Sitting in the garden, Christopher Hill, right, U.S. Assistant Secretary of State for East Asian and Pacific Affairs and Head of the U.S. Delegation to the Six-Party Talks, speaks with North Korean chief negotiator Kim Gye Gwan, back towards camera, during the bilateral meeting of USA and North Korea, at the mission of North Korea in Geneva, Switzerland, Sunday, Sept. 2, 2007. The talks held in Geneva, led by U.S. chief negotiator Christopher Hill and North Korea’s negotiator Kim Gye Gwan, are about the normalization of the relations between the U.S. and North Korea and about the North Korean nuclear program.
North Korea agreed Sunday to declare and disable all its nuclear facilities by the end of the year, the chief U.S. negotiator said — the first time the communist country has offered a timeline to end its secretive atomic program.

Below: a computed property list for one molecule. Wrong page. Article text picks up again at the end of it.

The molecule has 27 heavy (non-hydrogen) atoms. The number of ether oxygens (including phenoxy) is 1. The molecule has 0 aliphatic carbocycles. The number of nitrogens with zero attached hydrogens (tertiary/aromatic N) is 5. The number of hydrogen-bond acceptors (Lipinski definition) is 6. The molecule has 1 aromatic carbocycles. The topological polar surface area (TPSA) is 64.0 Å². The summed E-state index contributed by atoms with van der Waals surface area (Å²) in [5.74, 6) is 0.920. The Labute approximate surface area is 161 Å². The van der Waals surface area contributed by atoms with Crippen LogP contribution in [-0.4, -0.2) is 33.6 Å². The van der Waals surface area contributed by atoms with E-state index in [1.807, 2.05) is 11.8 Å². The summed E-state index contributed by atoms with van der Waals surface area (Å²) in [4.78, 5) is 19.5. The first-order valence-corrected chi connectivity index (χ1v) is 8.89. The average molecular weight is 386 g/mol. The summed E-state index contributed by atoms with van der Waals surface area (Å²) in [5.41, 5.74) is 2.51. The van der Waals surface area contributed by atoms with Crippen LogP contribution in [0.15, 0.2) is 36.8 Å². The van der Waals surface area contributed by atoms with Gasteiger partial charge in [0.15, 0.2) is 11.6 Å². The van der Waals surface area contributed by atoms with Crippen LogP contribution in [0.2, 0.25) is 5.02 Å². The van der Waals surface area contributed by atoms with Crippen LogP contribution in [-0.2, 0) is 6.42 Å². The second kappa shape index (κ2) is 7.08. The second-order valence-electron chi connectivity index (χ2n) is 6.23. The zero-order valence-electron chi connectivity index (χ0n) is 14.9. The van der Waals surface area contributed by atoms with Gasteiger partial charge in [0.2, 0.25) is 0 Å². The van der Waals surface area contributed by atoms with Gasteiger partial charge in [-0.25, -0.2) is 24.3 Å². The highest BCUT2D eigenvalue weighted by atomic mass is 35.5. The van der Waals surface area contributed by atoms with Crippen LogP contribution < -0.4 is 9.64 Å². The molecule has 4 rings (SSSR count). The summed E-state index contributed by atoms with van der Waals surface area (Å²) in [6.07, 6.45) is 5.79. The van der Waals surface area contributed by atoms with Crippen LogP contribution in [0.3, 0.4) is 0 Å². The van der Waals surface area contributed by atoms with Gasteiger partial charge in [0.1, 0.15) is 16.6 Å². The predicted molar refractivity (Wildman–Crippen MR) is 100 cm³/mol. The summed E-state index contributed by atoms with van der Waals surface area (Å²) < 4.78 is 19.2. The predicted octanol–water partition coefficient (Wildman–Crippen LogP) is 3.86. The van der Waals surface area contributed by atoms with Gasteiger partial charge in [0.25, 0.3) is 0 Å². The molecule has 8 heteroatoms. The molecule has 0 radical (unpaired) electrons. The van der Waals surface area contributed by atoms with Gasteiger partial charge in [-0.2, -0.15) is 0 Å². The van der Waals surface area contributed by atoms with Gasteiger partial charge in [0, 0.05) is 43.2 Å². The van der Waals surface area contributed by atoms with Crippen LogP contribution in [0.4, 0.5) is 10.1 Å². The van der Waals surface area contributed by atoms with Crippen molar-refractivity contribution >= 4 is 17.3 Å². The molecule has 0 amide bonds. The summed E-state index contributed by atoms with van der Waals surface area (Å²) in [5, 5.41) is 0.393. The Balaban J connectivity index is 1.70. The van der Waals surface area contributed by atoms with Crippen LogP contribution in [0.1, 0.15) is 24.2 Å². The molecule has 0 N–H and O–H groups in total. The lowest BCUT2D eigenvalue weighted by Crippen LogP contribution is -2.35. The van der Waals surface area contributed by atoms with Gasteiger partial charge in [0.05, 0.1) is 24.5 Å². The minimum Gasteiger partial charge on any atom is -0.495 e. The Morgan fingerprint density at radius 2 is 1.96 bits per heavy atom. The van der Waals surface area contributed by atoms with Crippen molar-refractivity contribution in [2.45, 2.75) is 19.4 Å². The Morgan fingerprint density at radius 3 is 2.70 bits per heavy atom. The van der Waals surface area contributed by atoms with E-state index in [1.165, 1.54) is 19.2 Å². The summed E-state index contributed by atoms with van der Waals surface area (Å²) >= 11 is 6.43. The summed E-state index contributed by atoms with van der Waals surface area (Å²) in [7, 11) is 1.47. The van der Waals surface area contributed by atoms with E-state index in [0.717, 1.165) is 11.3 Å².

The North Korean envoy, in separate comments, told reporters his country was willing “to declare and dismantle” its nuclear program, but mentioned no dates.
Before announcing the timetable, U.S. Assistant Secretary of State Christopher Hill said improving relations between the two countries, long estranged, was dependent on a North Korea free of nuclear weapons.
It “is a relationship that we will continue to try to build step by step with the understanding that we’re not going to have a normalized relationship until we have a denuclearized North Korea.”
Hours later, he said he and his North Korean counterpart had agreed that North Korea “will provide a full declaration of all of their nuclear programs and will disable their nuclear programs by the end of this year, 2007.”
Is this a Bush foreign policy success?
Trust but verify. But, certainly this diplomatic progress is preferable to Kim Jong-Il shooting missiles at Hawaii.
Assistant Secretary of State Christopher Hill holds a press conference in Geneva. Hill has said that North Korea has agreed to make a full declaration of all its nuclear programmes and to disable them by the end of the year.
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